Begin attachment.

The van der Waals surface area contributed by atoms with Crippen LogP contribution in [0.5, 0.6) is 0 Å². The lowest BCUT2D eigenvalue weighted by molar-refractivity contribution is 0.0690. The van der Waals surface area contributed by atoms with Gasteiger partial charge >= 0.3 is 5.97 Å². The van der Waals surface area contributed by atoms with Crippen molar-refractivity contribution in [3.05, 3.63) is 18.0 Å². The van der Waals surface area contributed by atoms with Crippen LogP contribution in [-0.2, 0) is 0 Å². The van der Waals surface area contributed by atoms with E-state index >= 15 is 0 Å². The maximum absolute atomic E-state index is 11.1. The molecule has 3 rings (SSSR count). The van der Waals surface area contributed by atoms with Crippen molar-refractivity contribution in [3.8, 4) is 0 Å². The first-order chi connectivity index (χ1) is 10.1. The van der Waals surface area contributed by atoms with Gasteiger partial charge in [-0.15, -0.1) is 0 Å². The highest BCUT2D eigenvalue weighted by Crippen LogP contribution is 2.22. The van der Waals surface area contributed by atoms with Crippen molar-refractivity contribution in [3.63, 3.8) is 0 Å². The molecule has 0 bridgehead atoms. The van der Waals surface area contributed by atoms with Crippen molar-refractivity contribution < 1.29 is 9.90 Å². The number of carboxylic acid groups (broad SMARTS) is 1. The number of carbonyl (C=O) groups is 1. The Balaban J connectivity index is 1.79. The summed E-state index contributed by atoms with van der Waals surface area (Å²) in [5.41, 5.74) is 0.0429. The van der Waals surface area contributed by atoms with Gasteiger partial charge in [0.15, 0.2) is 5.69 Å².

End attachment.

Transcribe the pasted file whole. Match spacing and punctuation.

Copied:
The van der Waals surface area contributed by atoms with Crippen LogP contribution in [0.5, 0.6) is 0 Å². The lowest BCUT2D eigenvalue weighted by molar-refractivity contribution is 0.0690. The van der Waals surface area contributed by atoms with Gasteiger partial charge >= 0.3 is 5.97 Å². The van der Waals surface area contributed by atoms with Crippen molar-refractivity contribution in [3.05, 3.63) is 18.0 Å². The van der Waals surface area contributed by atoms with Crippen LogP contribution in [-0.2, 0) is 0 Å². The van der Waals surface area contributed by atoms with E-state index >= 15 is 0 Å². The maximum absolute atomic E-state index is 11.1. The molecule has 3 rings (SSSR count). The van der Waals surface area contributed by atoms with Crippen molar-refractivity contribution in [3.8, 4) is 0 Å². The first-order chi connectivity index (χ1) is 10.1. The van der Waals surface area contributed by atoms with Gasteiger partial charge in [-0.15, -0.1) is 0 Å². The highest BCUT2D eigenvalue weighted by Crippen LogP contribution is 2.22. The van der Waals surface area contributed by atoms with Crippen molar-refractivity contribution in [3.63, 3.8) is 0 Å². The molecule has 0 bridgehead atoms. The van der Waals surface area contributed by atoms with Crippen molar-refractivity contribution < 1.29 is 9.90 Å². The number of carboxylic acid groups (broad SMARTS) is 1. The number of carbonyl (C=O) groups is 1. The Balaban J connectivity index is 1.79. The summed E-state index contributed by atoms with van der Waals surface area (Å²) in [5.41, 5.74) is 0.0429. The van der Waals surface area contributed by atoms with Gasteiger partial charge in [0.15, 0.2) is 5.69 Å².